There’s a reoccurring theme cropping up in the media as of late, something that I’ve never heard of until recently but can ultimately relate to. It’s estimated that a staggering 70% of high achievers have been affected by the psychological phenomenon, ‘Imposter Syndrome’ at some point during their career. (See more here on how you can ‘de-stress’ and the importance of looking after your mental wellbeing).
What is Imposter syndrome?
‘Imposter syndrome’ was first identified as a legitimate issue within the working world in 1978 by psychologists Pauline Clance and Suzanne Imes. It occurs when a sufferer feels like their successes are undeserved, that they are inadequate at their job and their achievements are false. Unlike other forms of anxiety that drain confidence, Imposters Syndrome means that any success heightens the effects of the anxious feelings, as sufferers believe that their illusion of certainty will become transparent to those around them and that their achievements will be seen as undeserving or even ‘fraudulent’.
How do you identify Imposters syndrome?
Other typical symptoms of Imposters Syndrome include; consistently overworking, people pleasing and convincing ones-self that any successes are based on luck, timing or coincidence, which in some cases can lead to stress-induced depression. High achieving people often doubt themselves and while both men and women experience the syndrome, studies have shown that typically women are more likely to be affected due to feeling that their work automatically has a greater chance of being discredited, trivialized and taken less seriously than their male counterparts.
What steps can be taken to overcome Imposters syndrome?
If you find yourself suffering from a feeling of inadequacy within your workplace, it could be that you’re suffering from imposter’s syndrome. Here are some simple measures that you can take to limit negative impact:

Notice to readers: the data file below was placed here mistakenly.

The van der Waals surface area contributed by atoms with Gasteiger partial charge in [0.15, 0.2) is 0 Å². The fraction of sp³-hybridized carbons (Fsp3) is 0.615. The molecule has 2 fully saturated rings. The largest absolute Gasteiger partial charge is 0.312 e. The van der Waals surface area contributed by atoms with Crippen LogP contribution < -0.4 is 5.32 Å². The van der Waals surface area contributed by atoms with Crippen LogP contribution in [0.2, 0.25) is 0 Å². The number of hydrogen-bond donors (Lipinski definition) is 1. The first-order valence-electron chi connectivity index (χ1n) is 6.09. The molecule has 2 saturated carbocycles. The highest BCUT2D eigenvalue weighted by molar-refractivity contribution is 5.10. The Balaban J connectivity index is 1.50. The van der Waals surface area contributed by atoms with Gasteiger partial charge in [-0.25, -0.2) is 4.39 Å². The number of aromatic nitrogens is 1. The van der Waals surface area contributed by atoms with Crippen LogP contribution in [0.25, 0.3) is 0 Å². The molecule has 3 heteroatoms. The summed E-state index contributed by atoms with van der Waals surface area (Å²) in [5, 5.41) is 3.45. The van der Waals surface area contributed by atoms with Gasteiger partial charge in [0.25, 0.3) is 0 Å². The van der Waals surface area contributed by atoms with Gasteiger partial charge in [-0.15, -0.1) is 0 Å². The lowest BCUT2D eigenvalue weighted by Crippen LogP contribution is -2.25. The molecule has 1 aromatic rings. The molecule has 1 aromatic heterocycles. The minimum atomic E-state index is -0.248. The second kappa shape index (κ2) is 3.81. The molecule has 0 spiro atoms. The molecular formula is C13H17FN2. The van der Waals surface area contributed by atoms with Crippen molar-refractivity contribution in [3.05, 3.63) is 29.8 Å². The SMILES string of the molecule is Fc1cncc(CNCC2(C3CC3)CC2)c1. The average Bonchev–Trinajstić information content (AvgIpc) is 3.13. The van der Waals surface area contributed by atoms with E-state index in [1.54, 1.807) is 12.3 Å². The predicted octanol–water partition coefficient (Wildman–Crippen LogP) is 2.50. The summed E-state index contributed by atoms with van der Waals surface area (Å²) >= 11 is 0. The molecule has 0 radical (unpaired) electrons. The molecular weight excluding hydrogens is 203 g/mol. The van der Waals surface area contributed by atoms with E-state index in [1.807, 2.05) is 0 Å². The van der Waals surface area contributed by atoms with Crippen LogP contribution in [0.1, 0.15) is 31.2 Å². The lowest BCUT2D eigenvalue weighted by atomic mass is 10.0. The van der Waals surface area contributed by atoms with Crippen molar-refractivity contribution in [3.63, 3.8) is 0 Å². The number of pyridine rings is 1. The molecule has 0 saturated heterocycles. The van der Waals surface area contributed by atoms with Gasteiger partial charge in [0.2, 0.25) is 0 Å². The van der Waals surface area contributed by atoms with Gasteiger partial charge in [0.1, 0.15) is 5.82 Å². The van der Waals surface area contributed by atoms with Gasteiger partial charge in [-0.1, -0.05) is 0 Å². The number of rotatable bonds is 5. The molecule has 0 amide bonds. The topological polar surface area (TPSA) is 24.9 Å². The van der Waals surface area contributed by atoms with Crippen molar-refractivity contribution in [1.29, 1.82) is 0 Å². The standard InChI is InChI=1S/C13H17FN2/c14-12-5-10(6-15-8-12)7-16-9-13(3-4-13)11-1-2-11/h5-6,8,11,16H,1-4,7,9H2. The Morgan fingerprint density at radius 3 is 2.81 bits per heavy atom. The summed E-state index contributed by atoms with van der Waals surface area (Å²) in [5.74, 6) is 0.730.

- Identify the issue: The first step is to identify and acknowledge that you’re experiencing these feelings. Accepting you feel a certain way can be the first stepping stone to managing the problem. Can you specify exactly what it is that is making you doubt yourself?
- Disclose your thoughts: Speak to someone! Choose someone you trust and confide in them about how you’re feeling. Getting an outsiders perspective on the situation and articulating how you feel can help you to get your thoughts together and think rationally. The chances are, whoever you choose to speak to may have felt a similar way before, meaning you can both share and learn from your experience.
- Know your worth: Think about everything you’ve achieved, make a list if it helps. Downplaying your successes won’t help anyone. Accept the fact that you’ve got where you are, stop focusing on the negatives and be kind to yourself! Ask yourself ‘what’s the worst that can happen’, and if ever you doubt yourself, try to perceive the situation as an opportunity to learn as opposed to an automatic set up for failure.
- Switch up your language: Think about the way you talk about yourself and the type of language you use. Confidence starts from within and if you can teach yourself to think and speak in a more assertive, confident manner then you are more likely to start believing more in what you’re saying.
- Don’t be afraid to ask questions: Have you ever avoided asking a question because you’re scared of looking stupid? So has everyone else at some point! Always assume that your questions are valid, after all, you won’t be the only one to have them. More than anything it will show initiative as opposed to incompetence.
- Comparison isn’t healthy: It is so easy in this day and age to compare yourself to others, especially when people love to document both their personal and working successes on every single social media platform. There is no point in comparing other people’s highs to your lows, everyone overcomes their own unique set of challenges differently.
- Keep going! Dedication and the courage to keep going is key. Appreciate that you are where you are because of your own achievements. The best way to beat Imposters syndrome is to continue taking action, take any criticism in a constructive manner and to remain positive.
There’s no shame in asking for help, nor is there any shame in being proud of your achievements. Accept and embrace your capabilities and don’t be shy to share your expertise with others, and above all else believe in yourself! polkadotfrog is proud to offer support and advice to all of our candidates and clients when finding a suitable fit for a role, always ensuring a smooth recruitment transition.